everyone involved. Momentum can be maintained on a project
with reduced need to reiterate past discussions, something that
can be necessary if many months pass between outreach events.
This approach can save city staff and the public a lot of time and
energy, and it builds more confidence in the public that city staff are
competent and serious about the project.

Impermanence of Design
These projects consist primarily of pavement markings and flexible
delineator posts, with some concrete. The projects are easily
modifiable and even reversible, including the concrete elements.
With more capital-intensive projects, there is pressure to
get the final product as correct as possible for fear of installing
something that does not work and requires disruptive, expensive,
and embarrassing modifications later. This pressure can rightfully
lead to a very drawn out planning and outreach phase. By using
less capital intensive materials to create a "less permanent" design,
affected stakeholders can be assured that any issues that arise after
installation can be addressed with some adjustment of the design
in the field.
 This leads to a shorter planning and outreach phase, and can
embolden city staff to try new ideas to solve challenging issues. It
also creates an ongoing relationship between city staff and affected
stakeholders that does not end at project completion. An avenue for
post-installation feedback is established, which can lead to a better
final product and also give city staff additional insight on what
works or doesn't, something that can inform future projects.
 This approach does not mean staff should not strive for the best
result possible the first time around. Instead, it allows for quicker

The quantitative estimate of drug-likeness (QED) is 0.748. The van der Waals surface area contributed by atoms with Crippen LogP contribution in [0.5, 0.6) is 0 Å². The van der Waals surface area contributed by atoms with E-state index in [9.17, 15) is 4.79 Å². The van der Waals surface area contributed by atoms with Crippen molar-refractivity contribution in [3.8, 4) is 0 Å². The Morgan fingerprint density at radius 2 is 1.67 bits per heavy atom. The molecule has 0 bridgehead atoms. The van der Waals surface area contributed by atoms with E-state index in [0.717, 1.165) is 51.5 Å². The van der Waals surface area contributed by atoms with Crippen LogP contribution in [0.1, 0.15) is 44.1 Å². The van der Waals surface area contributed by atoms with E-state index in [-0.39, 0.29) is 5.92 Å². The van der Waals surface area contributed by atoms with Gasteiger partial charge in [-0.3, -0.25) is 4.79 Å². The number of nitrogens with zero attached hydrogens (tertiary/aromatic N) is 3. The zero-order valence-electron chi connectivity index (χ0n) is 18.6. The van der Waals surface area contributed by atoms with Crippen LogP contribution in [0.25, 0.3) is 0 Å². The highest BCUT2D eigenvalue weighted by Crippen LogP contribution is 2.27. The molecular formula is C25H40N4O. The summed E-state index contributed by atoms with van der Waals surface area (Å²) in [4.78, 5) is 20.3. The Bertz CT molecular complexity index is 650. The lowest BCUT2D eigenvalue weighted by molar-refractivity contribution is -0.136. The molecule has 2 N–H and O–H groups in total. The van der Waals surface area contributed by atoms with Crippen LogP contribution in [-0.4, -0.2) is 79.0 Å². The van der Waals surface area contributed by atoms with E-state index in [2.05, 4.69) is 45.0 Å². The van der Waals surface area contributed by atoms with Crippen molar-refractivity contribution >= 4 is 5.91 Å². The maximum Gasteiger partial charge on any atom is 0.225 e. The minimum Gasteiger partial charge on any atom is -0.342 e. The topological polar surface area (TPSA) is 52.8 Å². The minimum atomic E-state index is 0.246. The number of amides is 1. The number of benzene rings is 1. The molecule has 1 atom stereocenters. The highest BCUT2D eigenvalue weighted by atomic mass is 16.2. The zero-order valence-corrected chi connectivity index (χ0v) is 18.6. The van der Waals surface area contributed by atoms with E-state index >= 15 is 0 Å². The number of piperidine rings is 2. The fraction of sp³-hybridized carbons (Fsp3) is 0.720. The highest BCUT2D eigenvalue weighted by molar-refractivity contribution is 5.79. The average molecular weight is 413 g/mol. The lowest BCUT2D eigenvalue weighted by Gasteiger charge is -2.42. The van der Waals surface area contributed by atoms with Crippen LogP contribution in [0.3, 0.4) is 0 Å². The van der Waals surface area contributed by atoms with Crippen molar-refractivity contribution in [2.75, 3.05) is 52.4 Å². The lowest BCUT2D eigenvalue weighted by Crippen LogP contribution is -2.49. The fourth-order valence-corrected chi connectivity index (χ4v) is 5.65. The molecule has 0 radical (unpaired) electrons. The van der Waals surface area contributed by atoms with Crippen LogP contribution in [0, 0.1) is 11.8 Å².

implementation and more nimble adjustment of the design after
installation. It also creates some additional breathing room to try
new and innovative ideas.

Effective Use of In-House Resources for Construction
Generally, San Francisco contracts out street construction work
beyond relatively simple projects, but in this case, transportation
engineers reached out to our Public Works staff to determine the
extent of their construction abilities and were pleasantly surprised
to find that they were capable of building such elements as transit
boarding islands and curb ramps. For the islands, they use a
technique of primarily pouring concrete on top of the asphalt
roadway, pinned to the underlying concrete roadway base via
sections of rebar.
 This resulted in some clear advantages:
1.	 Much cheaper: These islands cost around one-quarter to
one-fifth of those islands that were contracted out. This was
due to simpler process to design and build (rather than design,
advertise, award, and then build).
w w w .i t e.or g

Febru ar y 2018

43


http://www.ite.org

Table of Contents for the Digital Edition of ITE Journal February 2018